I don't MindI hate that phrase,"If you don't mind",the one that goes,with the look that says,I dare you to say noI hate that sentence,"If you want to"but really,you don't have a choiceI hate those words,"You can..."implying that,you have an optionIf you don't mind, I dare you to say no, If you want to, You really don't have a choice You can...You never really had an option.I hate those phrases,The ones that expect,robotic responses,Why of course I don't mind
From Ice Princess to Monsteryou've spent an eternity writing on that chalkboard,sucking in it's dust,hearing the dragging of the monster's nails,forever in the back of your mind,waiting to jump out when you're most vulnerable.but who's to say your punishment was valid,who's to say you are guilty?you're spineless and easily manipulated,that alone should be punishment enough,at least in the eyes of the sympathetic.but who's to say you are innocent?you broke apart a family,just like you broke every piece of chalk,and when necessary,wiped them away with a brush,leaving them in your dust.But once a slave to the monster,always a slave to the monstereven it if disguises itself as an Ice Princess wearing a crystal crown.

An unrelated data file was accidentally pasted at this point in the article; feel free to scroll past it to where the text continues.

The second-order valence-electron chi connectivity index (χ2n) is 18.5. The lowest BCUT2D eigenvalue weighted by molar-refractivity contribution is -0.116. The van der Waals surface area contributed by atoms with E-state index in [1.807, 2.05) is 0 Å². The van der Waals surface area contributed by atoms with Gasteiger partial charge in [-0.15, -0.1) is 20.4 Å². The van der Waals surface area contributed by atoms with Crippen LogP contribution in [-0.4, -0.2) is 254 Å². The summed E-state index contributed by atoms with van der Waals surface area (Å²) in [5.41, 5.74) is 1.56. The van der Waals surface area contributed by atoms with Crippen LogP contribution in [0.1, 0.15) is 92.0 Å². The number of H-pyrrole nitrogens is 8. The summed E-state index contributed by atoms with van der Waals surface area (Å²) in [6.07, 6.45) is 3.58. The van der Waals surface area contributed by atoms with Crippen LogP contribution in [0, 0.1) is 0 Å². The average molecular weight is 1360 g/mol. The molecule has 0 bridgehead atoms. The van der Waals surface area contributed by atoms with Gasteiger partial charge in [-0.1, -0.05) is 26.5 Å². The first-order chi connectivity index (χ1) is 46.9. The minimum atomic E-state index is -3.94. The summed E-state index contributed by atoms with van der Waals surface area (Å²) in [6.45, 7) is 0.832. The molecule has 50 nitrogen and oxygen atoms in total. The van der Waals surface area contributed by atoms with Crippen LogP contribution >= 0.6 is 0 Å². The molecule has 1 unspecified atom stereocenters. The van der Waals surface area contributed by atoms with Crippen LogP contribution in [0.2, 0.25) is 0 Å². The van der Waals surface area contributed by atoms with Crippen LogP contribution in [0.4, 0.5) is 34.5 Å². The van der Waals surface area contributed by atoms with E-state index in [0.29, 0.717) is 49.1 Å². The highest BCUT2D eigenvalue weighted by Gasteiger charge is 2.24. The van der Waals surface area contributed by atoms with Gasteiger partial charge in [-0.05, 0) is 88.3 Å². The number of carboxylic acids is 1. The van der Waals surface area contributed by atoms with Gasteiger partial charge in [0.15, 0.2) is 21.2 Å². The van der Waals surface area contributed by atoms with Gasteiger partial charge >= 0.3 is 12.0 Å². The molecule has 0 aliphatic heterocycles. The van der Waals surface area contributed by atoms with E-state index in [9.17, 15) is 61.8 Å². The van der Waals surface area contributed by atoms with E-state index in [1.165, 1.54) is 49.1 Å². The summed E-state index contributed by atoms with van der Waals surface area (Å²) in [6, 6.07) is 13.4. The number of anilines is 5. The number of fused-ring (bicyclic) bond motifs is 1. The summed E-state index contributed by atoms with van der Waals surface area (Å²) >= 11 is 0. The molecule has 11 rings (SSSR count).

deergirllong ago there lived a boy in the hazy mountains to the east who often did the fishing and logging for his father. in the wintertime, when the fish were hidden frozen under the layercake pondwater and the trees nearest the cabin were too tired and frail and quivery to be cut down for firewood, the boy would have to venture out quite far to find ponds that were still crackly and wood that would still burn.the father, seeing his son struggle to mash up the first of the frostbitten roots in the old castiron dragonbelly pot, raised his head a bit from the worn imprinted couch where he lay most day and night. he saw how the little fish laying like forgotten words had barely enough bone to make a stock, let alone any flesh on them, as skinny as his own son.he beckoned, steering the son near him with his whittled walking-stick. not a useful thing, that, but the son had made it and so out of rules for such things the gruff father kept it.and what he said was true. the son was almost a man;